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Journal of Second Language Writing

10 (2001) 277 303

Exploring the role of noticing in a three-stage


second language writing task$
Donald S. Qi*, Sharon Lapkin
Modern Language Centre, Ontario Institute for Studies in Education, University of Toronto,
252 Bloor Street West, Toronto, ON, Canada M5S 1V6
Received 31 August 2001

Abstract
The importance of noticing as a cognitive process in second language (L2) acquisition
has been increasingly recognized by applied linguistics researchers. However, issues
concerning how noticing is related to composing and subsequent feedback processing, and
what impact such noticing has on L2 writing improvement, need to be addressed. We
conducted a case study to investigate these issues with two Mandarin background adult
English-as-a-second language (ESL) learners. The study documents the relationship of
noticing, both in the composing stage (Stage 1) and the reformulation stage (Stage 2,
where learners compare their own text to a reformulated version of it), to the improvement
of the written product in the posttest (Stage 3) of a three-stage writing task. The findings
suggest that while composing and reformulation promote noticing, the quality of noticing,
which relates directly to L2 writing improvement, is different for learners with different
levels of L2 proficiency. We argue that while promoting noticing is important, promoting
the quality of that noticing is a more important issue to be addressed in L2 writing
pedagogy. D 2001 Elsevier Science Inc. All rights reserved.

The research reported here was funded by Grant No. 410-99-0269 from the Social Sciences and
Humanities Research Council of Canada (SSHRC) to Merrill Swain and Sharon Lapkin, and by a
graduate assistantship from the Ontario Institute for Studies in Education, University of Toronto to the
first author. We wish to thank Lindsay Brooks, Alister Cumming, Monika Smith, Merrill Swain, and
Agustina Tocalli-Beller and the anonymous reviewers for comments on an earlier draft of this article.
* Corresponding author. Tel.: +1-416-923-6641x2645; fax: +1-416-926-4769.
E-mail address: sqi@oise.utoronto.ca (D.S. Qi).
1060-3743/01/$ see front matter D 2001 Elsevier Science Inc. All rights reserved.
PII: S 1 0 6 0 - 3 7 4 3 ( 0 1 ) 0 0 0 4 6 - 7

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Introduction
Noticing may be of crucial importance to human development. As Bennett
(1976) has asserted: Unless we notice, we cannot be in a position to choose or
act for ourselves. It is a transition from one state of existence to another (p. i). In
the past decade or two, noticing has been receiving an increasing amount of
attention from applied linguistics researchers (e.g., Ellis, 1993, 1995; Robinson,
1995; Schmidt, 1990, 1994; Schmidt & Frota, 1986; Sharwood Smith, 1981,
1991, 1993; Swain, 1985, 1995; Swain & Lapkin, 1995). Its significance for
second language (L2) acquisition can be seen and understood from such claims as
those who notice most, learn most (Schmidt & Frota, 1986, p. 313) and no
noticing, no acquisition (Ellis, 1995, p. 89).1
Noticing is also an important cognitive process in L2 composing. Issues such
as how noticing is related to L2 composing and what impact it has on L2 writing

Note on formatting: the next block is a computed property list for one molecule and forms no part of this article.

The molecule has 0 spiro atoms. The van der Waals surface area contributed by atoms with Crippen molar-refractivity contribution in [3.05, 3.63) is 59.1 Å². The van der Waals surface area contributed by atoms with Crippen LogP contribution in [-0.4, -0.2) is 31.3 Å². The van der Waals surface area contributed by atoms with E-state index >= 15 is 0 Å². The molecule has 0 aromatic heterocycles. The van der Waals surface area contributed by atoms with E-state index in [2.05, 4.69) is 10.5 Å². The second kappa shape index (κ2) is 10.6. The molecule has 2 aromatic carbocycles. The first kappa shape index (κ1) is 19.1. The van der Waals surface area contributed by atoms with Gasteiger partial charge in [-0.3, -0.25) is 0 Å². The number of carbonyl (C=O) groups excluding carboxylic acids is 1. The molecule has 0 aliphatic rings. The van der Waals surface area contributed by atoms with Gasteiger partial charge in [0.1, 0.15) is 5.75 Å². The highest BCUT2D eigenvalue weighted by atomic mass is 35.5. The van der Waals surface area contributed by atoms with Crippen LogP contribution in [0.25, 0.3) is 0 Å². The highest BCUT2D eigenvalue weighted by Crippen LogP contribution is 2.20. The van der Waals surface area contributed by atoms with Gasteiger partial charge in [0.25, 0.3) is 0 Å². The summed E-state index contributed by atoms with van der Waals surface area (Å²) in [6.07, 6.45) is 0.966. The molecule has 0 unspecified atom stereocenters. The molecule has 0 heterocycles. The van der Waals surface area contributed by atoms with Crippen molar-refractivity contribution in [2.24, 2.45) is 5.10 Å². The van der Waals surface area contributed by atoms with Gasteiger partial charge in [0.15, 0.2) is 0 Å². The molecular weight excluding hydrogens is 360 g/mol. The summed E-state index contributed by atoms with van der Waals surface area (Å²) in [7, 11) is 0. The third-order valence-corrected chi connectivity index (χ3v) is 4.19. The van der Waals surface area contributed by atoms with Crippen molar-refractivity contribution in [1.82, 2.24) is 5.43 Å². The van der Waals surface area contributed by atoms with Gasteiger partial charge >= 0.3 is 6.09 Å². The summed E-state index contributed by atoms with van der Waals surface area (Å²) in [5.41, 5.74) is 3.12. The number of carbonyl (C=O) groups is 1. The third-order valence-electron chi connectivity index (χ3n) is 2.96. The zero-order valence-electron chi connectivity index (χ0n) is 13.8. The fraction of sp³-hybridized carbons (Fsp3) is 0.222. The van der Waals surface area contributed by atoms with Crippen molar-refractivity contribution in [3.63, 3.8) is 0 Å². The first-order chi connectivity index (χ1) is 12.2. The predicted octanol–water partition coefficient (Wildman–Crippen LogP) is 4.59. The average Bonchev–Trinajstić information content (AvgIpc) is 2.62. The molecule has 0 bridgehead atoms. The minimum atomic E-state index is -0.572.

improvement still need to be further addressed and investigated, especially
through empirical research studies. Indeed, in order to help learners improve
their L2 writing skills and assist them to achieve native-like writing proficiency,
teachers need a better understanding of the L2 writer, the native-speaker reader,
the L2 text, and the context, as well as their interactions (Silva, 1990). Due to the
complex nature of writing itself and the unique characteristics inherent in L2
writing (Silva, 1993), comprehension of these interrelations requires research
studies at various analytic levels and from both sociolinguistic and psycholinguistic perspectives (Cumming, 1998). This article examines some of the
interactions that take place as L2 writers engage in composing an L2 text and
then compares the text to a reformulated version of it. In particular, this article
attempts to investigate, using think-aloud protocols produced by L2 learners,
what learners notice when they are composing by themselves and when they are
comparing their own written text to a reformulated version of it, and what effects
such noticing has on their resulting L2 text.
Noticing and writing
Research on noticing in L2 acquisition has largely focused on input. Based on
Schmidt (1990), Batstone (1996) defines noticing as the intake of grammar
as a result of learners paying attention to the input where intake refers to
input which becomes part of the learning process (p. 273). In this definition,
noticing is equated with intake that is derived from the source of input. It can be
argued, however, that in the broader context of language acquisition, it is not just
intake that stems from an input source that can become part of the learning
1 Although specific functions of noticing with respect to L2 acquisition are not without
controversy (see, e.g., Truscott, 1998, for a critical review), the researchers investigating the concept
of noticing, including Truscott, all seem to agree that noticing could play a helpful role in the process
of L2 learning.

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process. There are types of intake that do not stem from the input source but are